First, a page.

You may be wondering about how to find the best swiss cheese. You should know that you can choose from a variety of types including Emmental, Appenzeller, L’Etivaz, and Vacherin Fribourgeois. This article will explain the differences between these cheeses and what to look for when buying one. For more information, see the related articles. You can also read about different cheese-making processes in Switzerland.
When it comes to cheese, you can’t go wrong with an Emmental. This delicately flavorful cheese is a beautiful pale yellow with distinctive holes and a hard, thin rind. It is sold with paper bearing the cheese’s producer’s name. The cheese is often served cold, sliced into a gourmet sandwich, or served in a fondue. It is available in both fresh and aged varieties, and the taste is fruity and acidic.
The smooth, firm texture and slightly fruity, tangy flavor of Appenzeller Swiss cheese are what make this hard, crumbly Swiss cheese so popular. Its intense aroma and taste are complemented by its milky, creamy interior. The flavor is complex, ranging from nutty to spicy, with a long, lingering finish. The cheese is made in cylindrical molds, with a cake weighing between six and eight kilograms.
Known as a hard, highly cured cheese, L’Etivaz is made from raw cow’s milk in the alpine mountains of the canton of Vaud. The cheese is matured in alpine caves, where it is infected with aromatic herbs and is a unique culinary experience. The cheese has a long history, and its production is regulated by a cooperative, which ensures the highest quality and a strict AOP status.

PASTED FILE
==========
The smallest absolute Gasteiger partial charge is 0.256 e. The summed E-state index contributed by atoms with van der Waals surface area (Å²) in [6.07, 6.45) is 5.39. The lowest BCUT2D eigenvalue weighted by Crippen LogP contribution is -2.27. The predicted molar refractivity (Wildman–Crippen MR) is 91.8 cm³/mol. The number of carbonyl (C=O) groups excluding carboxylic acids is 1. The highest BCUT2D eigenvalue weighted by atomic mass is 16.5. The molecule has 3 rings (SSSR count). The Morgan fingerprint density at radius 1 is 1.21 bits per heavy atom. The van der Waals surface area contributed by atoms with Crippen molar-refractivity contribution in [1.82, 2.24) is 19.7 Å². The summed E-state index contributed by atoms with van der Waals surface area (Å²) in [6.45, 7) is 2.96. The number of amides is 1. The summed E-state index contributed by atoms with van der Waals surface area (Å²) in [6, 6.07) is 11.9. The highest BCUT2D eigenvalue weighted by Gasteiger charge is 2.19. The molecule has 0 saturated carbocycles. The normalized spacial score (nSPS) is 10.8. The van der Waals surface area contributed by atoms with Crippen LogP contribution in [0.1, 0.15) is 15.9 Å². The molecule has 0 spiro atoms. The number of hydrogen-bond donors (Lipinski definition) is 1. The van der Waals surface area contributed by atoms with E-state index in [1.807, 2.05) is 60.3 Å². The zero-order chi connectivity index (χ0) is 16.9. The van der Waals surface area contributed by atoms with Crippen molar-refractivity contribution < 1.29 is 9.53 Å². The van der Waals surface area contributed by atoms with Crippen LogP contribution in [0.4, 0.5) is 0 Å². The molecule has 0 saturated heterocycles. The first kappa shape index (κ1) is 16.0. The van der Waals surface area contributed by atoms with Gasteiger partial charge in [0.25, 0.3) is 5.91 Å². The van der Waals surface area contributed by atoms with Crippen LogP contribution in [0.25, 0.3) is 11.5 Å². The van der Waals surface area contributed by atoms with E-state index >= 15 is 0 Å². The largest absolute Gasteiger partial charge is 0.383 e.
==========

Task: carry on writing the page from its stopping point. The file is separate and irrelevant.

The rich and creamy texture of Vacherin Fribourgeois is the hallmark of a classic Swiss cheese fondue. This creamy and slightly firm cheese has a rich, fruity aroma and pronounced flavors. Its consistent milkiness is balanced by notes of hay and nuts. The flavour is complex but not overwhelming. For a milder, more delicate version, try its lighter cousin, Gruyere.
L’Etivaz is a name-protected cheese
This delicious cheese is a traditional specialty from the Swiss Alps. The cows are milked on mountain pastures at 1,000 to 2,000-metres above sea level and the cheese is naturally rich in Alpine herbs and flora. The cheese has a fruity undertone and is made on 130 mountainside farms between Lake Geneva and Les Diablarets. It is aged in copper cauldrons over wood fires, the same method cheesemakers used 500 years ago.